New Delhi, Sept. 5: The Supreme Court has summoned the attorney-general on Monday to assist it in a case which will eventually lead to a set of guidelines for filing and disposing of complaints against doctors.
The attorney-general is expected to help the court identify issues that need to be sorted out to clear the confusion surrounding the powers of the Medical Council of India to act against negligent doctors.
The decision to call the attorney-general is part of a process initiated by the court to frame the guidelines.
A division bench of Justices M.B. Shah and Ashok Bhan observed that the “medical council is not taking appropriate action” against errant doctors and “even unqualified persons are practising at the cost of a mass of illiterate and semi-literate persons”.
The bench said there was no proper procedure for a common citizen to complain against a delinquent doctor; the existing procedure “is inadequate”.
The apex court, it said, had earlier identified several related issues and the attorney-general, in the “fitness of the matter”, should now assist the court in shortlisting more factors to arrive at a set of guidelines.
The directive came on a public interest litigation by Malay Ganguly, secretary of the People for Better Treatment, a non-government organisation. He had lost his wife to alleged medical negligence.
His brother-in-law, US-based doctor Kunal Saha, too, had lost wife Anuradha after treatment at a Calcutta hospital.
The bench said “this vital issue affecting the common citizen” should be settled with the establishment of proper guidelines and directives.
An abnormal situation had arisen after various state medical councils submitted to the court that no action could be taken against a doctor registered with a council but practising in another state which has a different council.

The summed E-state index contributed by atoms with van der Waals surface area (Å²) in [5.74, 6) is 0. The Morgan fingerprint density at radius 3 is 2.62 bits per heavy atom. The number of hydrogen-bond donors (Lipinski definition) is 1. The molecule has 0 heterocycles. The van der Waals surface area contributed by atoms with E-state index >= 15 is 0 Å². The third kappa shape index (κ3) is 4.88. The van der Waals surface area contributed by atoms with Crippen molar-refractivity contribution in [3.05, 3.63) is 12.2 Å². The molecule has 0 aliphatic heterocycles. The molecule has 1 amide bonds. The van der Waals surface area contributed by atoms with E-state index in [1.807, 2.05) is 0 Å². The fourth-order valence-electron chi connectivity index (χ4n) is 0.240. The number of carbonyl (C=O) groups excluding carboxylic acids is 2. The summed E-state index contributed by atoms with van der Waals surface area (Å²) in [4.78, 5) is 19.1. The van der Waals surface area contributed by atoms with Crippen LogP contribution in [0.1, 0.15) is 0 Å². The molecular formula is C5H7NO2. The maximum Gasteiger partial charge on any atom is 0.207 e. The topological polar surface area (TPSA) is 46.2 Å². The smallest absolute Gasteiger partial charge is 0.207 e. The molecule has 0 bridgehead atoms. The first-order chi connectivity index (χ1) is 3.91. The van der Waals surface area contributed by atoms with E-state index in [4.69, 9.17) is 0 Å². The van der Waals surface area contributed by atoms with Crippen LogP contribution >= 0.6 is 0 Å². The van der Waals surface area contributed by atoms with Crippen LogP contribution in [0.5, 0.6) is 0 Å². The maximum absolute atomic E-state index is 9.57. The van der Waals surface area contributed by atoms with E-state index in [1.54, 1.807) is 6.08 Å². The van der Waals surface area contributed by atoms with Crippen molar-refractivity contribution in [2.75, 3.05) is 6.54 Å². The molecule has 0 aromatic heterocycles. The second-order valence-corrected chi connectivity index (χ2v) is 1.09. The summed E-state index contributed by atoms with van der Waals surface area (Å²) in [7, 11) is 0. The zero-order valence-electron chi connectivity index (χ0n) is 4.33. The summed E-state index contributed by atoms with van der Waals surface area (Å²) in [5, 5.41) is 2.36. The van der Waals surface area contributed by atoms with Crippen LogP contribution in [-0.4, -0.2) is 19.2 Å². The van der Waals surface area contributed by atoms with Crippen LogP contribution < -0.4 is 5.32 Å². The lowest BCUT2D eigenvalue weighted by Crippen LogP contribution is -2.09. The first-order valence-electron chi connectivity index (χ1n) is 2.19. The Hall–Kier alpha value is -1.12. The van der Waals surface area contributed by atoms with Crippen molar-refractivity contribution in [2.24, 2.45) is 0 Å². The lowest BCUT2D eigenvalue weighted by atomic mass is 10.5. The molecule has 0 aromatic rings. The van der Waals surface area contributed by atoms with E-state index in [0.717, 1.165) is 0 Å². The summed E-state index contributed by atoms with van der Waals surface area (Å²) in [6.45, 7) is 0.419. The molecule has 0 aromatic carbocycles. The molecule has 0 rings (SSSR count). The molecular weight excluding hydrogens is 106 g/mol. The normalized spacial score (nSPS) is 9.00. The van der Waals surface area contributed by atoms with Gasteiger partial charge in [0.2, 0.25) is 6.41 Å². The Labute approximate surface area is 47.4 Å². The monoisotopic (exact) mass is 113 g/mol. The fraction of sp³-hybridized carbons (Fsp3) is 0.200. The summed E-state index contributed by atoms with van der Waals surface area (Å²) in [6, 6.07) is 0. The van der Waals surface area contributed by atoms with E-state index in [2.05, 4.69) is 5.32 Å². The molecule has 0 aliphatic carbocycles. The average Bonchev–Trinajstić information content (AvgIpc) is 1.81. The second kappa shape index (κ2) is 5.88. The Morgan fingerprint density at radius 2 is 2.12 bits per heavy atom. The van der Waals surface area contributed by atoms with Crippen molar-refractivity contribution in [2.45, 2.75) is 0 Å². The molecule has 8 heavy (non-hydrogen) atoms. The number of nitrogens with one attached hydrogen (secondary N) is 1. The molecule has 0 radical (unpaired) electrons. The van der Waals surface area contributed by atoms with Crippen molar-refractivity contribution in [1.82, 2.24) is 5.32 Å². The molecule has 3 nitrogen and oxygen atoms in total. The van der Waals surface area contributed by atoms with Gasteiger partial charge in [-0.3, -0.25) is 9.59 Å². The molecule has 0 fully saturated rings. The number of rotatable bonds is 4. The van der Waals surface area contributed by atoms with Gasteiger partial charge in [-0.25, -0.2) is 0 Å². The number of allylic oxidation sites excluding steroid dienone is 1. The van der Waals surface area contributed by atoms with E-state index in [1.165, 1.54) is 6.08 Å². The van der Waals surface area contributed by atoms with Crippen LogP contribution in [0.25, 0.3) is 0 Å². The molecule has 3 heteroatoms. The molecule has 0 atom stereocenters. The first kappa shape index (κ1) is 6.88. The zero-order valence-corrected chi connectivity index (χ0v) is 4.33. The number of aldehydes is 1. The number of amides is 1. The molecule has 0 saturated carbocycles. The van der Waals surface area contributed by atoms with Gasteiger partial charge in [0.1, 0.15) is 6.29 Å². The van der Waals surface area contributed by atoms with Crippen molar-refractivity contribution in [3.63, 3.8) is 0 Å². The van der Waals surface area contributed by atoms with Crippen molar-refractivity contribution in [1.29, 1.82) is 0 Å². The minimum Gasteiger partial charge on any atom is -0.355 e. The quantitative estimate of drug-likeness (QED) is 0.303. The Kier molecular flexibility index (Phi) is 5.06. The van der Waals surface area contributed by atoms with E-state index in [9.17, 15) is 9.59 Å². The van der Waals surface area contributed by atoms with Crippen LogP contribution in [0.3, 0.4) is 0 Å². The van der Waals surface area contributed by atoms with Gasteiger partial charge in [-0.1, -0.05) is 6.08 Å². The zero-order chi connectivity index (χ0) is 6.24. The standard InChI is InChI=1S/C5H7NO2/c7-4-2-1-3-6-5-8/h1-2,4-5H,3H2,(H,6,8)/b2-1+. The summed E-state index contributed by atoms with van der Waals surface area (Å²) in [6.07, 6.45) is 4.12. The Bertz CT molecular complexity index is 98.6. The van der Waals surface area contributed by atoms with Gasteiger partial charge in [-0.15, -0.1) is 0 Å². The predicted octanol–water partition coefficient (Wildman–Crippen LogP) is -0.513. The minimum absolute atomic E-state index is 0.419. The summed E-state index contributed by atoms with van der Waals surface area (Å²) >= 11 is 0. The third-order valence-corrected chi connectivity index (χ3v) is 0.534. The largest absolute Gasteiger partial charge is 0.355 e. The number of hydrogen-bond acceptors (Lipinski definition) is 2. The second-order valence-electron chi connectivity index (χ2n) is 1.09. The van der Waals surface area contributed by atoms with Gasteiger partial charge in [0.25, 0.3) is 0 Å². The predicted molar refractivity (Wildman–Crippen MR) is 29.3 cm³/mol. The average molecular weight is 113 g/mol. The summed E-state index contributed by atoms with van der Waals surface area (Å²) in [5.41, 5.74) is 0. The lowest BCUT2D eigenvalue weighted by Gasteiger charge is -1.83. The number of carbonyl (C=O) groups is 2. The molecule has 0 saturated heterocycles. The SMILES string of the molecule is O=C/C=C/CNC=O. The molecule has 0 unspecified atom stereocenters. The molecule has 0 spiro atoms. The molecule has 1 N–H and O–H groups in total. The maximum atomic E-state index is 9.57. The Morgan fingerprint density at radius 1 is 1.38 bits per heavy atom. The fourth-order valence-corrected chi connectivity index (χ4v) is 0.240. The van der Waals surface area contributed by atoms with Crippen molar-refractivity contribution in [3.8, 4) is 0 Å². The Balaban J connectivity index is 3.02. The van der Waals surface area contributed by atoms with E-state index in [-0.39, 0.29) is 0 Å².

The state in which the alleged medical negligence had been committed, too, contended that as the doctor in question was registered with the medical council of another state, only that council could initiate any action.
The Medical Council of India (MCI) contended it could not take action against a doctor registered with a state council.
Further, doctors registered directly with the MCI could also not be taken to task as they practised in different states.
Senior counsel for the petitioners M.. Krishnamani contended that the MCI rules permitted suspension of licence of a doctor convicted by a trial court and these needed to be implemented.
The MCI’s counsel argued that this rule required interpretation by the apex court so that the law was settled and the council was empowered to deal directly with complaints.
In Kunal Saha’s case, two Calcutta doctors, Sukumar Mukherjee and Baidyanath Haldar, were convicted and sentenced to two years’ imprisonment by the Alipore trial court.
But the matter is pending on appeal before Calcutta High Court. Saha has also petitioned for suspension of the two doctors’ licences, pending appeal.
The bench sought an explanation from many states and Union territories, which it said were yet to establish medical councils.
In a related matter, a contempt of court case against West Bengal Medical Council chairman Ashok Chowdhury was adjourned by four weeks. Through a letter circulated to the court, Chowdhury’s counsel had sought four weeks’ time.
Chowdhury is facing the charge for failing to comply with a court order to finish inquiry into the medical negligence resulting in the death of Anuradha Saha within a specified time and make the report available to Kunal Saha.